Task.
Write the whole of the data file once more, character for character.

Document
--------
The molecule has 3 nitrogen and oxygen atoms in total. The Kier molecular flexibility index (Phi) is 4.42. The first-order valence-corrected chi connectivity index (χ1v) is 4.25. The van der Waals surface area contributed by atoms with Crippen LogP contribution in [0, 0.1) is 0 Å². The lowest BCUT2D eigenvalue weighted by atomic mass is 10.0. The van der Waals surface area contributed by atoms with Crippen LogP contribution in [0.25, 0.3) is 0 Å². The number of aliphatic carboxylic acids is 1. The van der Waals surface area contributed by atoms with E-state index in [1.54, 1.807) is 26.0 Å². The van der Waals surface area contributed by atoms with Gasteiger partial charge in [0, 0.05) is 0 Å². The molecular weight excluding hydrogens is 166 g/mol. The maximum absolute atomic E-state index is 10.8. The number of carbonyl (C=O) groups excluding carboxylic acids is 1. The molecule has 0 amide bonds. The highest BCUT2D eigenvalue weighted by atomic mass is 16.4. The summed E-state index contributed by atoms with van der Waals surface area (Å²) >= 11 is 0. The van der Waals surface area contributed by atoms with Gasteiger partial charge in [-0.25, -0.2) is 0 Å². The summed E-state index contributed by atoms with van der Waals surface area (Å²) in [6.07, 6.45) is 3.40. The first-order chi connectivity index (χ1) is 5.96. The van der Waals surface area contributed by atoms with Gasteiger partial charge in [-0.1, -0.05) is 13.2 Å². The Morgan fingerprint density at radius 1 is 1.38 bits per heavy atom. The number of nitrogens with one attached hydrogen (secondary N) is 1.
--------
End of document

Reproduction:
The molecule has 3 nitrogen and oxygen atoms in total. The Kier molecular flexibility index (Phi) is 4.42. The first-order valence-corrected chi connectivity index (χ1v) is 4.25. The van der Waals surface area contributed by atoms with Crippen LogP contribution in [0, 0.1) is 0 Å². The lowest BCUT2D eigenvalue weighted by atomic mass is 10.0. The van der Waals surface area contributed by atoms with Crippen LogP contribution in [0.25, 0.3) is 0 Å². The number of aliphatic carboxylic acids is 1. The van der Waals surface area contributed by atoms with E-state index in [1.54, 1.807) is 26.0 Å². The van der Waals surface area contributed by atoms with Gasteiger partial charge in [0, 0.05) is 0 Å². The molecular weight excluding hydrogens is 166 g/mol. The maximum absolute atomic E-state index is 10.8. The number of carbonyl (C=O) groups excluding carboxylic acids is 1. The molecule has 0 amide bonds. The highest BCUT2D eigenvalue weighted by atomic mass is 16.4. The summed E-state index contributed by atoms with van der Waals surface area (Å²) >= 11 is 0. The van der Waals surface area contributed by atoms with Gasteiger partial charge in [-0.25, -0.2) is 0 Å². The summed E-state index contributed by atoms with van der Waals surface area (Å²) in [6.07, 6.45) is 3.40. The first-order chi connectivity index (χ1) is 5.96. The van der Waals surface area contributed by atoms with Gasteiger partial charge in [-0.1, -0.05) is 13.2 Å². The Morgan fingerprint density at radius 1 is 1.38 bits per heavy atom. The number of nitrogens with one attached hydrogen (secondary N) is 1.